A corny story 

The life, death and rebirth of a banned theater prop

You’d think it wouldn’t be easy to make a ginormous popcorn box disappear.

Eight feet high with red stripes louder than a pair of Christmas pajamas, the box stood outside the Lucas Theatre for a little over a week last month. Tourists posed for photos in front of it, locals enjoyed the festive addition.

Then suddenly, it was gone.

The colossal wooden container was designed and built by the Lucas staff to help promote the screening of World’s Largest, a documentary about small-town America’s giant roadside attractions. The film dug deeper into these communities to see how large–scale objects help drive tourism to local economies, and Lucas Managing Director Meaghan Gerard thought Savannah could use a “world’s largest” of its own.

“We would roll it out front during the day in the week before the screening, and people really seemed to enjoy it,” said Walsh. “It generated publicity on Twitter and Facebook and put Savannah on the map.”

It was all good buttery fun until someone with differing aesthetical opinions complained to the Metropolitan Planning Commission about “historic appropriateness.”

The day after the screening, an MPC enforcement officer paid a visit to the Lucas to regretfully inform the staff that the popcorn box violated a sign zoning ordinance and would have to be removed immediately.

“The anonymity of the process was the most frustrating,” lamented Walsh, who tried to work with the MPC to find a permit that would enable the box to stay. “It doesn’t seem right that an unnamed person can make a phone call and that’s it.”

The unfairness of it all generated a new flurry of blog posts and tweets. Amy Elliot, the director of World’s Largest, who came to town for the screening, was especially disappointed to see what could have become an icon experience such a quick demise.

“I can honestly say the popcorn box enhanced my time in Savannah. Its construction and presence transformed the screening of my film into a participatory event,” wrote Elliot on the blog of the Southern Circuit Tour of Independent Filmmakers.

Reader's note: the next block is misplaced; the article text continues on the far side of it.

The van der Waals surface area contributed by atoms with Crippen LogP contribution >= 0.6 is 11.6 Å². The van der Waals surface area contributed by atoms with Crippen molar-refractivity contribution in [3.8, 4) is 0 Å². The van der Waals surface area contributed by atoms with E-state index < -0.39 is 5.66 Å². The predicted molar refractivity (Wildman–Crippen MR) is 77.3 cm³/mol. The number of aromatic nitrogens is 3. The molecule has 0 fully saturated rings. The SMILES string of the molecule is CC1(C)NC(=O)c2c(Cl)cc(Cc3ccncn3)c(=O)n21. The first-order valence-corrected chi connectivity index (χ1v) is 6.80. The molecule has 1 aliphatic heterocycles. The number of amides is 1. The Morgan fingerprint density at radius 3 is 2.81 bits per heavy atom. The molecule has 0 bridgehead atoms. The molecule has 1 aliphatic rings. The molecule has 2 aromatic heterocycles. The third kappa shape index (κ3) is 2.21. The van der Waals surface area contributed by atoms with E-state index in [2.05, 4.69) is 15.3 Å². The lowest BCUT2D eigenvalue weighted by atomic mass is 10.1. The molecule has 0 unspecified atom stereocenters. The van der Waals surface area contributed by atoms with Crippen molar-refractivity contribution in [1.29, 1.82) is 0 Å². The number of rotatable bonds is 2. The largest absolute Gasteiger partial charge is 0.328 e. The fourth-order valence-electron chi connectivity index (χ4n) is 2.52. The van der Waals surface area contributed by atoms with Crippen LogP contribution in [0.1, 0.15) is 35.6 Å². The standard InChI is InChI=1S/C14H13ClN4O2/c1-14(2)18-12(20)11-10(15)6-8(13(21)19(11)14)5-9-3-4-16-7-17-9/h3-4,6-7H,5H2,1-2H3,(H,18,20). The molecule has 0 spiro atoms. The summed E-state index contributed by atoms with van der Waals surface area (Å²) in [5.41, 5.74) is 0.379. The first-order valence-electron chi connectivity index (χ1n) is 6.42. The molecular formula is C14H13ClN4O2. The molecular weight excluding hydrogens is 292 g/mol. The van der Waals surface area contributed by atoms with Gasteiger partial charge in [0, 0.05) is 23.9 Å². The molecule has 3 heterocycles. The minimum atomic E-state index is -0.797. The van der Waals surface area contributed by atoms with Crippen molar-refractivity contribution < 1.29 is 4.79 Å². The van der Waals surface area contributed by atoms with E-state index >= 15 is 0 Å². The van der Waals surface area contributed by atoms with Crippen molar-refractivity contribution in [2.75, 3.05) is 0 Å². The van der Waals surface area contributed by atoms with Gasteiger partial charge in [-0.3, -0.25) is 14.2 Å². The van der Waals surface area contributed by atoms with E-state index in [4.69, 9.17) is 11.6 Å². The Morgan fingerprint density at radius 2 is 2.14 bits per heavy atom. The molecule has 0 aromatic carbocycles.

“If it still existed, I’d tell people to go visit it.”

Elliot and others will be happy to know that for giant popcorn boxes at least, reincarnation is real.

Rather than hack it into firewood or leave it to gather dust backstage, Walsh thought of a way to bestow life upon the popcorn box once again–albeit somewhere other than the historic Lucas Theatre for the Arts.

She made a call to Dottie Kluttz of the Tybee Post Theater, who was delighted at the idea of adopting the prop.

“It fits right into the quirkiness of Tybee,” said Kluttz. “We’re so grateful the Lucas would think to help support our struggling little theater and help give us a community presence.”

As Tybee Island has no such ordinances against giant objects in public spaces, expect to see the resurrected popcorn box make appearances at the 2012 Polar Plunge and Tybee’s multifarious parades.


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About The Author

Jessica Leigh Lebos

Jessica Leigh Lebos

Community Editor Jessica Leigh Lebos has been writing about interesting people, vexing issues and anything involving free food for more than 20 years. She introduces herself at cocktail parties as southern by marriage.

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